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Traditional Herefordshire clog maker

Discussion in 'DIY and Traditional crafts' started by sandbender, Oct 31, 2016.

  1. sandbender

    Mod

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    Hello all

    During last night's BBC Countryfile episode one of the presenters visited a traditional clog maker. I'm not sold on the idea of clogs but was quite taken with the bladed tool he used to prepare the wooden soles.

    Worth a watch.

    http://www.bbc.co.uk/programmes/b0822kj7

    :)
     
  2. bilmo-p5

    bilmo-p5 Maker Plus

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    Clogs are very comfortable once you get used to them.

    I haven't watched the prog yet, but the tool you refer to is called a stock knife.
     
  3. MartiniDave

    MartiniDave Bushcrafter (boy, I've got a lot to say!)

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    The presenter lass seemed to be terrified of being in the same room as the stock knives. I would have liked a bit more depth to the article, but still found it interesting.

    Dave
     
  4. tombear

    tombear Bushcrafter (boy, I've got a lot to say!)

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    Aye, I don't normally watch Countryfile but caught that article. It had me drooling over stock knives again. I've wanted one for a while, never seen a old one for sale and unfortunately never had the money at the right time to have one made. I need to make the effort, sell on some of the tool collection I never use like the Sorby goose neck gouges and actually buy something that I would.

    Im going to make the effort to be less self conscious about wearing clogs, I've 4 good pairs picked up over the years and the rubber soled ones aint that noisy but still much louder than normal boots.

    Cheers for for the link as there's bits I'd like to study, how he used the 1st stock knife for example.

    atb

    Tom
     
  5. John Fenna

    John Fenna Lifetime Member & Maker

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    I just watched that - nice clogs!
    It seemed to me that the Clog Maker had the same high opinion of the intellect of the presenter as I do of the show!
    I gave up on Countryfile years ago as it seems the presenters are chosen for their total lack of Countryside knowledge and their "slick city street cred"...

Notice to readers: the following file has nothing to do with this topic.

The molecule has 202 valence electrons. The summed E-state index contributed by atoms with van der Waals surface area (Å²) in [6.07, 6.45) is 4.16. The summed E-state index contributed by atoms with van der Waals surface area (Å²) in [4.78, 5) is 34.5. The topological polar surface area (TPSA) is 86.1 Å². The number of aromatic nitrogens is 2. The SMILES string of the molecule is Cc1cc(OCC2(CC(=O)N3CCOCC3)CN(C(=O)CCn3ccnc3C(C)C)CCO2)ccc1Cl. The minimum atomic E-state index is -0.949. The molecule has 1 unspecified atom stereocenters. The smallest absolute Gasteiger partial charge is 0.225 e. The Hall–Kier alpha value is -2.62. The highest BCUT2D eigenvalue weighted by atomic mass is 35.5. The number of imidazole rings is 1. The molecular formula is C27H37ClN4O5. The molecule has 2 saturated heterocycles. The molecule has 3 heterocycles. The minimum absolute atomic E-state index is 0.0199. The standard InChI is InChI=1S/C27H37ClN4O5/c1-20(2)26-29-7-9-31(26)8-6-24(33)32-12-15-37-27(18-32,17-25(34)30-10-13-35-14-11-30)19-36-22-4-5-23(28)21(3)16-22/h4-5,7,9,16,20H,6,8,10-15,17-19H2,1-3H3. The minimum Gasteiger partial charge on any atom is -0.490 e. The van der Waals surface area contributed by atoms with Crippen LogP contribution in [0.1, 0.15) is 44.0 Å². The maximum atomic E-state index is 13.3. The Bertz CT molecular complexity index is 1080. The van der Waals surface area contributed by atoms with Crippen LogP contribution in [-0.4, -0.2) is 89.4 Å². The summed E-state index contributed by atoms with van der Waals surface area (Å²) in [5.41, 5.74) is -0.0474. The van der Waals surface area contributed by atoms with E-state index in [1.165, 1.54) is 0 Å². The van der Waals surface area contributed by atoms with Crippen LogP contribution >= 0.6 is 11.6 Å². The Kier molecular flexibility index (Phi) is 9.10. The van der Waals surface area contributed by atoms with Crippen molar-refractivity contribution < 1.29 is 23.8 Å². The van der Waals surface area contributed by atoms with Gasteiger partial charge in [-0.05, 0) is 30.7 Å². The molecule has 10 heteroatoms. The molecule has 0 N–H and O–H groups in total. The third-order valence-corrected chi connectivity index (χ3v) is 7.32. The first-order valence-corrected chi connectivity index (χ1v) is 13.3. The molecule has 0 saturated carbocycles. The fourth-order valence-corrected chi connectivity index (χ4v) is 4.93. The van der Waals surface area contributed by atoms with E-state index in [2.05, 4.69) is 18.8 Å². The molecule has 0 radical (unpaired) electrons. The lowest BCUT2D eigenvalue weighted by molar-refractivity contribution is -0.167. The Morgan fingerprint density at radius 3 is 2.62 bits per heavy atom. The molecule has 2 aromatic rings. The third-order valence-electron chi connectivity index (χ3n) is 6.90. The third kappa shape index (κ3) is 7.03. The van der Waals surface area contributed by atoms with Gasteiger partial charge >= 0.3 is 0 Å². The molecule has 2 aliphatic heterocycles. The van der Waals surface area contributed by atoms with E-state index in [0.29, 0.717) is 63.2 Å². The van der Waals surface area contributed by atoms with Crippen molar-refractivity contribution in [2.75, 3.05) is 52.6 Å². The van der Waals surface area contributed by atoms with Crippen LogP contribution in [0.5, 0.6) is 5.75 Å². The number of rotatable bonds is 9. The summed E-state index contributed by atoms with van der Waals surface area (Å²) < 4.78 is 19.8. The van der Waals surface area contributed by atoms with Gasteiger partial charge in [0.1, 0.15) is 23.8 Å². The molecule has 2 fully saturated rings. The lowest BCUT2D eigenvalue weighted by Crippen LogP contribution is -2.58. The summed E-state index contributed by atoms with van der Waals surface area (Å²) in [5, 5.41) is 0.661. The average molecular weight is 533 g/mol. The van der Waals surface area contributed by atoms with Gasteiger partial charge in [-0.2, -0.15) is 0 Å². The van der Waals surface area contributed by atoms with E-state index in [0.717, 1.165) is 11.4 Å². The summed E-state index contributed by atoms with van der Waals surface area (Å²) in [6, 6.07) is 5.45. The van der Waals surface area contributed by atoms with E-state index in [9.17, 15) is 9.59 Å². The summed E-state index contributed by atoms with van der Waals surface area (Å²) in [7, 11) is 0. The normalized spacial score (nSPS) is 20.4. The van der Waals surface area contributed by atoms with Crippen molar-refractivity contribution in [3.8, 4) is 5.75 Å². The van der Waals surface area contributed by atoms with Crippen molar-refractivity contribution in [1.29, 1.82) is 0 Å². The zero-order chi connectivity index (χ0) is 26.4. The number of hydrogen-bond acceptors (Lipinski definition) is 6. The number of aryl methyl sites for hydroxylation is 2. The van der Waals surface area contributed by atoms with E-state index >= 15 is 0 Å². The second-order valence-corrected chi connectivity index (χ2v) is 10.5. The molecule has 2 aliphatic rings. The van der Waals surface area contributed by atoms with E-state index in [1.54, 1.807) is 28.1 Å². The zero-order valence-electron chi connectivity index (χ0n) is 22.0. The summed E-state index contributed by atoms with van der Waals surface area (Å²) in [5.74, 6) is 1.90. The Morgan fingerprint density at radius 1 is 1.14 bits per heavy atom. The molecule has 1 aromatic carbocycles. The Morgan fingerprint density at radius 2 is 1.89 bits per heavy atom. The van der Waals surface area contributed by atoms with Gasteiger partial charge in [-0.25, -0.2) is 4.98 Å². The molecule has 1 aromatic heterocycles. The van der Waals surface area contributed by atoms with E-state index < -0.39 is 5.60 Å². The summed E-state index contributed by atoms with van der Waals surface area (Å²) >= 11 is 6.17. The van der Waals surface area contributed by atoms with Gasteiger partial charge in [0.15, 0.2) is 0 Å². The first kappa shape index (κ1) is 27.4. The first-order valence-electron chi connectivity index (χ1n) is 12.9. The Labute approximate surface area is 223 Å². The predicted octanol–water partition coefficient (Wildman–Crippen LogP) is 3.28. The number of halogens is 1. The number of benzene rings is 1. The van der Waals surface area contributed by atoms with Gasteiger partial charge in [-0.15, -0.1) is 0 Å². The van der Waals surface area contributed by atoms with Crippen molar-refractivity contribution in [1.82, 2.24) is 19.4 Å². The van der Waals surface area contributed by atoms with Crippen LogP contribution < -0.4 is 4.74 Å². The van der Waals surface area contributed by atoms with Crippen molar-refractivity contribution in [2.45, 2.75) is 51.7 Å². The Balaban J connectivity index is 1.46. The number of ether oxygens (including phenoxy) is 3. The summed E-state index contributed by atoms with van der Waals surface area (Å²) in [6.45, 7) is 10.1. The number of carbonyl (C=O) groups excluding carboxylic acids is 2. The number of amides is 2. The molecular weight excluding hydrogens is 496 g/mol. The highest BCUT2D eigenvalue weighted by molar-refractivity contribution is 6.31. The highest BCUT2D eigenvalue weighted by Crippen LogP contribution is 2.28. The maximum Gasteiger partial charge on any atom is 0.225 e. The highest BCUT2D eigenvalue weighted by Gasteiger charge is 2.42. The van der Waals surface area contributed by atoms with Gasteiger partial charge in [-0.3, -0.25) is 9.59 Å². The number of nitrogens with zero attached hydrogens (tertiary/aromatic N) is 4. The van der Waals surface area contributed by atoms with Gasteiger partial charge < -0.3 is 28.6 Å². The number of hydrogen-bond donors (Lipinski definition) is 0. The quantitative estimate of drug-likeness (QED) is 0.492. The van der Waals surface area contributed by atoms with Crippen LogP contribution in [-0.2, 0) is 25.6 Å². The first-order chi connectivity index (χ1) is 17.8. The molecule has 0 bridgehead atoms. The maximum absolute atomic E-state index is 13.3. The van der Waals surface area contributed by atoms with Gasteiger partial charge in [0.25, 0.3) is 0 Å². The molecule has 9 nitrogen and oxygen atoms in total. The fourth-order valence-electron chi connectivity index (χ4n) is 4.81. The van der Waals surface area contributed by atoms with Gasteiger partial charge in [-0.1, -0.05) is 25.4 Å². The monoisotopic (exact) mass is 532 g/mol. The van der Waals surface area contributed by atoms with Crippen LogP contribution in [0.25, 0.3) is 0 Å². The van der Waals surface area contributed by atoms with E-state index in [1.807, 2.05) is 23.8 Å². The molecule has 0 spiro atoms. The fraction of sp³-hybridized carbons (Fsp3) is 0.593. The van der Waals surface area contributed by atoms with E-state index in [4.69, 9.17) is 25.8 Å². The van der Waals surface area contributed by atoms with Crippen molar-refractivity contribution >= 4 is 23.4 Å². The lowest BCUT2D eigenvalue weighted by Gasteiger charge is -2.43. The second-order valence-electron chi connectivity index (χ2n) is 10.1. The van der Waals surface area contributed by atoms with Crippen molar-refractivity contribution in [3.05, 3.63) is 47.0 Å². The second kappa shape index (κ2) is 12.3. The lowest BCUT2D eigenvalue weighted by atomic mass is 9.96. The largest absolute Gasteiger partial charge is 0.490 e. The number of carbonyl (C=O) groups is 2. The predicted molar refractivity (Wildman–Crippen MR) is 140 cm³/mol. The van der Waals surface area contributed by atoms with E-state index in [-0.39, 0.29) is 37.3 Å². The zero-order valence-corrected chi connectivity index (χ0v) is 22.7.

"Ooooh - its a knife so I stayed the other side of the room" (I paraphrase) sums it up really...
     
  6. Joonsy

    Joonsy Native

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    can't watch it as you need a tv licence on iplayer and as I don't have a telly i don't have a licence (and yes i'm another that can't stand countryfile anyway) however i know who the links on about as i have done a lot of walking in the Kington area where the fellow Jeremy Atkinson makes them. He learned clog making from Hywel Davies in Tregarron, Hywel Davies worked at the clog making shop in the welsh museum St Fagans (interestingly the clogmaking shop in museum was the old shop of one of the last welsh clogmakers Thomas James of Pembrokeshire which was rebuilt at the museum), he likes alder for clogs as well as sycamore, anyway for others who are interested but like me can't watch link there are a few vids of him on youtube on channel by ArtisanMedia100, this vid added below is one of those videos on that channel >>>

    [video=youtube;8hUmrr8Y5_U]https://www.youtube.com/watch?v=8hUmrr8Y5_U[/video]

    and the six parts of him making clogs

    https://www.youtube.com/watch?v=P8yShISGZKw
    https://www.youtube.com/watch?v=4xJksWILTRA
    https://www.youtube.com/watch?v=etGPQ_bLEUI
    https://www.youtube.com/watch?v=gqEhgkucCWc
    https://www.youtube.com/watch?v=Fo0dTAf4Eh0
    https://www.youtube.com/watch?v=SC9V_EM7_Go
     
  7. Fraxinus

    Fraxinus Settler

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    I saw this last night and thought it a bit short on info too. I have a feeling that Anita was possibly more concerned that wielding such a tool may cause injury to Jeremy and was maybe afraid to see it up close.
    They do look a bit heath robinson in design and to the untrained eye or someone with little understanding of using hand tools may be quite intimidating.
    I have worked with a guy that would faint at the sight of blood in a busy joinery shop where people would get the occasional slip of a chisel or something, might be another cause for her moving away.
    I agree with Mr Fenna that some of the presenters on the BBC ought to have a better understanding of the subjects shown, Adam Henson has that quality but so much of his reports act like an advertisement for the farm his father built up seems to degrade the quality of the piece.

    Rob.
     

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